9. A-Series The A-Series of missions and rockets is just the initial forays into space exploration. Super basic, nothing really special about the launchers and/or capsules. A1 For the first mission, it was standard stuff, though I actually did things differently than I usually do for the first launch of a career game. I forgot to edit the thrust limiter for the "Flea" booster, so I took off with a higher rate of acceleration than I usually like to do. I did set the chute to deploy at 800m, because I never like waiting for an hour for the capsules to descend and land safely in the ocean- calculated risks, let's say. I got the "Launch the first vessel" and "Collect data from the atmosphere" contracts first, and overall netted 24.7 science when all was said and done. Jeb got an XP point, no stars yet. I noticed when building my vessel that, because I didn't have any decouplers or anything, the parachute and solid booster were grouped in the same stage. Luckily I remembered to check that before launch, because chute malfunctions like that have been the cause of many a launch failure. I remember that being one of the things that always bugged me, but really I don't think I can blame the game for it. The rules were being followed. A2 Pre-Launch: I invested some of the funds from the first mission into upgrading the launch pad, and spent ten science points unlocking basic rocketry and XXXX. For the A2 rocket, I decided to go with a two-staged solid booster design for simplicity. In keeping with tradition, I've assigned Valentina Kerman for the second launch, as she's the only other Pilot kosmonaut I have. Here's hoping the mission goes according to plan. Post Launch: Things went well. There was a scare, like there always is on my second mission of a game, that maybe I overdid it, maybe I put too much boost on, or the capsule is going to re-enter at too steep an angle, or a bunch of other things like that. However, once the warning temperature gauge on the command pod went away, I knew I was in the clear. Valentina managed to get to about 81km up, and recorded some Mystery Goo observations, plus the temperature log and a crew report. Situation normal, and I finished the flight with 68.7 Science so I can get some real parachutes and safety measures for future flights. A3 Pre-Launch: For the A3, I went liquid-fueled for the first time, though I am keeping some solid boosters on the side, to assist with the first push into orbit. I always like to overestimate the delta-v I'd need for any given scenario, especially with my math-free approach to rocket science. Better to have it and not need it and the rest of the analogy, right? I've put Jeb back on the mission, as per rotation. I've also added the obligatory heat shield- even though, through my launches, I found that, with the right angle of re-entry, a heat shield for the Mk-1 Command Pod plus a few accessories isn't actually neccesary. However, better to have it and not need i- Oh, I already used that one. Mid-Launch: Wheeeeeeew. I made it to orbit by the skin of my teeth. I had two FL-T200 tanks for my last rocket stage, giving 180 units of fuel and whatever oxidizer it had. When I got to a periapse of just 72km, I had 4.78 units of liquid fuel and 3.91 units of oxidizer left. I was trying to eke it out so I could have some to actually do a retrofire, and it looks like Jeb has just enough to do so. Post-Launch: The mission went well, nothing notable about the re-entry, other than my addition of drogue chutes for further playing-it-safe-ness. Jeb landed safely in the Highlands somewhere, and the Science total is up to 77.8. I plan to invest the Science into getting the Aviation tech next, because I like to run observation contracts for easy Science and funds. A4 Pre-Launch: For vehicle/mission A4, I decided to develop an airplane rather than rocket. The reason being, as I explained with the A3, I like performing observation flights with airplanes to generate extra science/funds in early game. I'm going with a simple 2-engine design, and I did add parachutes for safety. I mean, according to what I remember about designing planes, it should be able to fly. Flight 1: Well, the first flight didn't end so well. It had a strange list to it, which shouldn't have been there, as the wheels were aligned well enough. However, I did notice it wasn't producing the lift it needed to actually take off. I'm going to angle the wings upward just a hair and try again. Jeb is as eager as ever, despite the little rollover. Flight 2: Again, a bit of a failure, but this time Jeb could actually keep it on the road. Runway, anyway. It's still not getting enough lift, so I'm going to the big guns and adding winglets on the front of the aircraft to help get the darn nose up. Flight 3 is going to be the winner- only time will tell if it can be set back down again. Flight 3: I gotta tell you, having no respawns helps keep things..... interesting. I want to keep Jeb alive, as any mission controller would, so I called off another flight. It still won't go nose up, so what I'm going to do this time is slide the rear landing gear forward to reduce the angle it needs to take off. Generally I try to avoid doing so because, as we all know, the starter landing gear is ridiculously low to the ground, and therefore offers not much room in the way of ground clearance. The engines will be more at risk, but it's worth it in the long run. If this next run doesn't go as planned, I'll redesign the plane a bit from, say, square 2 or 3. Flight 4: About 44 or 45 seconds into the flight, I think I may have narrowed down the root cause of the plane's lack of flying-ness as being too heavy. This came at an inopportune time, as Jebediah was killed on impact 51 seconds into the flight. Losing a crew member is always a great regret of mine, but in the words of Elieen Collins, shuttle astronaut: "Some people said, 'we don't wanna risk astronaut's lives anymore, we need to stop doing this.' Well, the astronauts don't feel that way." Flight 5: Man, maybe I'm just not very good at early plane building. The newly redesigned plane, the A5, as pictured above, worked surprisingly well- It was just a shortened and less heavy version of the A4, and was actually able to take off without winglets towards the front of the plane. HOWEVER, I made a judgement call when there was a tail strike, resulting in a very strange looking damaged vessel that I was unfortunately unable to get a picture of, because, as I was attempting to set the plane down again, the nose of the craft tipped forwards and impacted the ground, resulting in another death. I think I'll go back to rockets for a little bit. A5 Pre-Launch: For the A5, I decided to take a half step backwards. I took the capsule stage from the A3 and put on a simplified liquid-fueled rocket booster on the bottom. What I need is just ten more Science points so I can get a passenger fuselage and then do some moneymaking tourist runs. In addition, this will be Dessen Kerman's first flight, as he was the first Kerbal I was able to hire for the pilot position. Should be fairly straightforward. Post-Launch: Mission went swimmingly, and Dessen's first mission was a great success. It was a suborbital flight, but it brought me to a total of 56.7 Science, which is more than enough. The Space Program is saved!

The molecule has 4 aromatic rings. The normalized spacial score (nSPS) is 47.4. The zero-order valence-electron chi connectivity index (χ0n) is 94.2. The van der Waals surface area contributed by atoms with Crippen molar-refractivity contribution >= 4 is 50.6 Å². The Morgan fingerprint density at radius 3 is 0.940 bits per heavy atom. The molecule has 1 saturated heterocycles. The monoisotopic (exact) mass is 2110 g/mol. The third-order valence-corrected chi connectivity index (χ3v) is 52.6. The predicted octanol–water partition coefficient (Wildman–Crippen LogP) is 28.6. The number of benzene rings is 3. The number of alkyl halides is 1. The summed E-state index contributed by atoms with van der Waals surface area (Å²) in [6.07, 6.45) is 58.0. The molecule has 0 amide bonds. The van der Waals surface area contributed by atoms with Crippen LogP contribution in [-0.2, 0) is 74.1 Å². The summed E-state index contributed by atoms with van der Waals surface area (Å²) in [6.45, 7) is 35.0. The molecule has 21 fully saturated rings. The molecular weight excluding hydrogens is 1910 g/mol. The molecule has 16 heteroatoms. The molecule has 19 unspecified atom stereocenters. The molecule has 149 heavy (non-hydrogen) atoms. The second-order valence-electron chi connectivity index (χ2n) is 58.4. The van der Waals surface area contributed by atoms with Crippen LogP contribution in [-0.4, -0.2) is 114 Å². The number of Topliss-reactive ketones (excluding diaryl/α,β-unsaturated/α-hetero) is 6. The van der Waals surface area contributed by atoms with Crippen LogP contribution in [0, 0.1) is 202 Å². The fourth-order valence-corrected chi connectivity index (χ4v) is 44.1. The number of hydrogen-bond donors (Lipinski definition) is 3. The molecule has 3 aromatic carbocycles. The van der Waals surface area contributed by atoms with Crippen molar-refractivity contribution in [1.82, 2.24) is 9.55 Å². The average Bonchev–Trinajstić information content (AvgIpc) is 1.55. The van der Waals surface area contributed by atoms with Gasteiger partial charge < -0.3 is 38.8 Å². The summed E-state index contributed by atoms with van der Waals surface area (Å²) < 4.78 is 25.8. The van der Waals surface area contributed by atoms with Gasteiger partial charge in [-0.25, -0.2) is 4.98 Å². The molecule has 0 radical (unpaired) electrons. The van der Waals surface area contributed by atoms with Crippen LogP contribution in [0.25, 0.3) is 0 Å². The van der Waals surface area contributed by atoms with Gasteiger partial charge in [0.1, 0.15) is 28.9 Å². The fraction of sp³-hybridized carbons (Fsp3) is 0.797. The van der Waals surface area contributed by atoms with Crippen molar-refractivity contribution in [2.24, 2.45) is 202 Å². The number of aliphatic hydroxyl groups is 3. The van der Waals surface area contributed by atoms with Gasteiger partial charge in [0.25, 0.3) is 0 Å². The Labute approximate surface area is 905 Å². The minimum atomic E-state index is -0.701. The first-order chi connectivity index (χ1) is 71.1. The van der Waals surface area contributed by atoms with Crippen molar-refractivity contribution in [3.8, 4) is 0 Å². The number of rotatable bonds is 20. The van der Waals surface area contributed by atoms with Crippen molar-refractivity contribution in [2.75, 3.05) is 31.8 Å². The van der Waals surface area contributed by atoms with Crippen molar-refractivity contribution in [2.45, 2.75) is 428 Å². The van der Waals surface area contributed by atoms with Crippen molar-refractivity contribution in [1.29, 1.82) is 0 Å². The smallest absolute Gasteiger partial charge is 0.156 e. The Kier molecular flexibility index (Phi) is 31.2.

10. Kerbal Space Program.... We meet again, old friend. I haven't really sat down and played the game for real in a very, very long time. I'm talking many months, if honestly not more than a year. Waking up this morning and coming to my gaming rig, I decided, "You know what? I think it's time to go to space again." And so that's what I'm doing. I want to try and get back into the game I love, and I want to do it with a bit of accountability, in the form of this mission report. I want to see myself grow, and get further than I've been before. I want to visit Jool, land on Laythe, maybe, and send Kerbals to the furthest reaches of the solar system and back. Actually capture asteroids. All the stuff I haven't been able to do before. I'm starting my game with custom difficulties. No respawns, no reverts, comms blackouts enabled, all the things I consider to be "realism" settings in the vanilla game options, just for my own fun. Other than that, it's standard KSP Career mode, √25,000 to begin with. I'll use this OP post to record a table of contents, and update in various posts with whatever I decide to do. Already I know I'm going to be grouping many of my early missions together- you know the drill; I mean, they don't take long to complete and don't get anything super groundbreaking done. All right, no more talking. Let's get down to business. And up to space.